What can you do when faced with a somber fate? Take pictures. Since December 2017, Charlotte Mano, 28, has been photographing her mother who suffers from an incurable illness. She produced a modest and moving series Thank you mum. Interview.
Fisheye : As a child, you were deprived of the photographic media by your father, so how did you become a photographer?
Charlotte Mano: Photography did in fact arrive late in my life. I was deprived of this media by my father who had found images and videos of his teenage girl wandering naked in the woods… For my 18th birthday, my brother gave me my first camera, and from then everything really began. At 23, after a double major in modern literature and cultural communication, I applied to the Gobelins School contest and passed.
Who are you?
I would say that I am an explorer of the image; I look for its limits and for ways to confuse my audience. In Visions scotopiques, I photographed in the dark, with Portraire, I did portraits that looked like painting, and I played with thermal images revealed by the warmth of a lamp or a hand through the project Blind visions. Photography is a derealisation media, it flirts with magic and the subconscious. I want to point out that if the anagram of image is “magic” (magie in French), it is probably not a coincidence…
Thank you mum is a tribute to your gravely ill mother… Why did you choose photography to transcribe this struggle ?
Over a year ago, my mom fell gravely ill — an inoperable lung cancer. I transcribed this incurable illness in image. In addition to my presence, I needed to do the only thing I can use to control my emotions: to photograph. I felt the need to preserve her, to save our imprints together, of our relationship. Thank you mum is first a work of persistence. My approach to photography has evolved a bit in its form, but not in depth. We can still find the spectral, the pictorial, strangeness, a bit of poetry and confusion.
The project is still in progress. Sometimes it moves forward really fast, and other times it is paused; it all depends on her health status and my mindset. I think it will last well beyond the end, when sickness will end up defeating her.
How did your mother perceive this project?
It happened naturally for my mom. I did not need to talk about it as a “project”. We knew about the urgency and the importance of sharing.
How do you generally proceed with your mother during the shootings?
Usually, the idea comes to me suddenly. I ask her to pose in the nude with her chemotherapy tube or near an abandoned field where I used to play as a child. It is quite simple with her. It is as if she knew in advance the evocative power of images.
Did this photographic experience nurture your mother-daughter relationship?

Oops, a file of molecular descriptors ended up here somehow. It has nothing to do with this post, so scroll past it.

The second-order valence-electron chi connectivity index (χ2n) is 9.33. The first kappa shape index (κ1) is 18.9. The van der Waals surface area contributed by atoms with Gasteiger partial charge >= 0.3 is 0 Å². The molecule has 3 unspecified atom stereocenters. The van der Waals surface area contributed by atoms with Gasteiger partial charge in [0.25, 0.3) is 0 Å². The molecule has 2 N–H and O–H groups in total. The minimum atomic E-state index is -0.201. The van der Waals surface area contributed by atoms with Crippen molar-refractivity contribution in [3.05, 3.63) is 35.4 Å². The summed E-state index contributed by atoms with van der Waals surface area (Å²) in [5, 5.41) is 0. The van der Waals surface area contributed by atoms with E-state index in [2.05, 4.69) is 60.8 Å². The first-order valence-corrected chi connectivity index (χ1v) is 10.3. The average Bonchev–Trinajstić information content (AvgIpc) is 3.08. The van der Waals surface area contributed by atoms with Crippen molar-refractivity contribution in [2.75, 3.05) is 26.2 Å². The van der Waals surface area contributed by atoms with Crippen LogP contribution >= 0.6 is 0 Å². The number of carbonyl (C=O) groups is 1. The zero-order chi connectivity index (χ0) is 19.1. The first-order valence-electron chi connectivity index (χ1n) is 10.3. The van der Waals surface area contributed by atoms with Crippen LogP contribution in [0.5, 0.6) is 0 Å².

Although we were already close before her illness, Thank you mum has allowed us to grow even closer in an indescribable way. We are very connected. With this Damocles sword hanging above our heads, we live things differently, on edge, and more intensely. It’s strange. Sometimes, certain images leave a shadow of a doubt: we forget who is healing whom, it is disturbing…
Have new photographic practices emerged?
This project has allowed me to work without any protocol nor any arrangement, which is new to me. We work exclusively with our emotions, our pain and our strength, without any rendering goals. This process is truly liberating. Thank you mum has also led me to understand that photography maybe could simply not express everything, which is why I also use molding and video making to fill this sensation of insufficiency.
What is your relation with time in this project?
When faced with this illness, there is a countdown that is difficult to estimate. Everything can tip over very fast. As I began this series in December 2017, a feeling of urgency prevailed. I was so scared of losing her. Then, months passed. The urgency is still here, but the fear slowly gets tamed. Lately, I have been doing less images. Sometimes, I just want to take advantage of the present moment, without my camera.
A word regarding the title ?
Thank you mum is a modest way of showing how grateful I am for my mum, before saying goodbye. The use of English is also a way to get rid of the discomfort. Very often, when you lose someone out of nowhere, you can’t help but feel guilty… You feel like you haven’t said enough times how much you loved them, how amazing they were… In a way, I am “lucky” to be able to give her a last farewell..
What have you learned from working on this project?
I have learned to know myself: my vulnerability and the things that really matter. I have become more loving and more lenient. I also think I have felt like I was truly becoming a woman during this moment.
A picture you are particularly proud of?
I do not feel pride toward those images. But I would say that the one that represents the series and our feelings with the most accuracy is the one where a bird is resting on my mother’s naked chest. This photo represents protection, vulnerability, nature and motherhood…
What does your mother think of your pictures ?
What is curious is that she had never really seen the images before the exhibition at the gallery of the Château d’eau in Toulouse, last October. It was a shock for her to see herself in big format on the walls. She finally understood. It was the first time in her life that she was in the center too. And of course, we succumbed to our tears…
Three words to describe this series ?
Love, epidermis, and universal.
© Charlotte Mano